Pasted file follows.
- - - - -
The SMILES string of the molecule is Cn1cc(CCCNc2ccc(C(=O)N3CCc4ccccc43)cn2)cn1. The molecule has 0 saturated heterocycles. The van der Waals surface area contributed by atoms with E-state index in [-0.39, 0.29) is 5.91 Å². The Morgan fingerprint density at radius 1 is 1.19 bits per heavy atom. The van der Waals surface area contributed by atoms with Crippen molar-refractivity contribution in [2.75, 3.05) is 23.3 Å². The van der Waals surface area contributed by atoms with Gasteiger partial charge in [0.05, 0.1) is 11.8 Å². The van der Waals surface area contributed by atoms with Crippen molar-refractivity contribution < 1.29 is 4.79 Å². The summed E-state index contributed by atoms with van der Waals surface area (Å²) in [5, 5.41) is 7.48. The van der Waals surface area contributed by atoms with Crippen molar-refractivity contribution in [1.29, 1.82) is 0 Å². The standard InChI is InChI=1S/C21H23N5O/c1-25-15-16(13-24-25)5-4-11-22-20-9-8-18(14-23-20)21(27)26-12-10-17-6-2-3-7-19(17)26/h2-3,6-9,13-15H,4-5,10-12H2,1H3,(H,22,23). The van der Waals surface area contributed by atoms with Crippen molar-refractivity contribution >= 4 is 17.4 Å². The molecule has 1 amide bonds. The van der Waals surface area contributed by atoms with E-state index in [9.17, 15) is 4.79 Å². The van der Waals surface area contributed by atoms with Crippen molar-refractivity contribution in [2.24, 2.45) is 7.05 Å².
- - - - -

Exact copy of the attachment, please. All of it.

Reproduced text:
The SMILES string of the molecule is Cn1cc(CCCNc2ccc(C(=O)N3CCc4ccccc43)cn2)cn1. The molecule has 0 saturated heterocycles. The van der Waals surface area contributed by atoms with E-state index in [-0.39, 0.29) is 5.91 Å². The Morgan fingerprint density at radius 1 is 1.19 bits per heavy atom. The van der Waals surface area contributed by atoms with Crippen molar-refractivity contribution in [2.75, 3.05) is 23.3 Å². The van der Waals surface area contributed by atoms with Gasteiger partial charge in [0.05, 0.1) is 11.8 Å². The van der Waals surface area contributed by atoms with Crippen molar-refractivity contribution < 1.29 is 4.79 Å². The summed E-state index contributed by atoms with van der Waals surface area (Å²) in [5, 5.41) is 7.48. The van der Waals surface area contributed by atoms with Crippen molar-refractivity contribution in [1.29, 1.82) is 0 Å². The standard InChI is InChI=1S/C21H23N5O/c1-25-15-16(13-24-25)5-4-11-22-20-9-8-18(14-23-20)21(27)26-12-10-17-6-2-3-7-19(17)26/h2-3,6-9,13-15H,4-5,10-12H2,1H3,(H,22,23). The van der Waals surface area contributed by atoms with Crippen molar-refractivity contribution >= 4 is 17.4 Å². The molecule has 1 amide bonds. The van der Waals surface area contributed by atoms with E-state index in [9.17, 15) is 4.79 Å². The van der Waals surface area contributed by atoms with Crippen molar-refractivity contribution in [2.24, 2.45) is 7.05 Å².